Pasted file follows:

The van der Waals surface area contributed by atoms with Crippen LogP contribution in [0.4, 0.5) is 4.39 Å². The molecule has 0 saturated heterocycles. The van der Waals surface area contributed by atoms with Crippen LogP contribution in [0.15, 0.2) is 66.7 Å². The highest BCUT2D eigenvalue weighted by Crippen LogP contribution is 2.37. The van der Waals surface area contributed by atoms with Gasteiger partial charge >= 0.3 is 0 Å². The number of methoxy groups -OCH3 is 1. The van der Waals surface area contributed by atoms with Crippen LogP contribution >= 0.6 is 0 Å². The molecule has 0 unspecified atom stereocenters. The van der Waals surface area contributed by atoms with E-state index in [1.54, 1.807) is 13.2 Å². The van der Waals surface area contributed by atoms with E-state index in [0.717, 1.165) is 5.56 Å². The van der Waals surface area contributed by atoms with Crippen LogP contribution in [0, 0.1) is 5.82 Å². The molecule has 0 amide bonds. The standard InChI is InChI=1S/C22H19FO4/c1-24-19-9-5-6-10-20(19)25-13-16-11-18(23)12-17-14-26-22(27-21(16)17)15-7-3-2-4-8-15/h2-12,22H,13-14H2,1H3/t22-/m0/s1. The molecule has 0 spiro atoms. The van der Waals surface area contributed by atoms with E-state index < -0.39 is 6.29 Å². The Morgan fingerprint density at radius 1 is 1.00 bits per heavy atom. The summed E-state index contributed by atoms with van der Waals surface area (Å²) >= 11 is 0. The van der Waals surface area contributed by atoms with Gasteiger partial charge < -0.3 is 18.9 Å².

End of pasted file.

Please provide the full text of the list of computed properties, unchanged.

The van der Waals surface area contributed by atoms with Crippen LogP contribution in [0.4, 0.5) is 4.39 Å². The molecule has 0 saturated heterocycles. The van der Waals surface area contributed by atoms with Crippen LogP contribution in [0.15, 0.2) is 66.7 Å². The highest BCUT2D eigenvalue weighted by Crippen LogP contribution is 2.37. The van der Waals surface area contributed by atoms with Gasteiger partial charge >= 0.3 is 0 Å². The number of methoxy groups -OCH3 is 1. The van der Waals surface area contributed by atoms with Crippen LogP contribution >= 0.6 is 0 Å². The molecule has 0 unspecified atom stereocenters. The van der Waals surface area contributed by atoms with E-state index in [1.54, 1.807) is 13.2 Å². The van der Waals surface area contributed by atoms with E-state index in [0.717, 1.165) is 5.56 Å². The van der Waals surface area contributed by atoms with Crippen LogP contribution in [0, 0.1) is 5.82 Å². The molecule has 0 amide bonds. The standard InChI is InChI=1S/C22H19FO4/c1-24-19-9-5-6-10-20(19)25-13-16-11-18(23)12-17-14-26-22(27-21(16)17)15-7-3-2-4-8-15/h2-12,22H,13-14H2,1H3/t22-/m0/s1. The molecule has 0 spiro atoms. The van der Waals surface area contributed by atoms with E-state index < -0.39 is 6.29 Å². The Morgan fingerprint density at radius 1 is 1.00 bits per heavy atom. The summed E-state index contributed by atoms with van der Waals surface area (Å²) >= 11 is 0. The van der Waals surface area contributed by atoms with Gasteiger partial charge < -0.3 is 18.9 Å².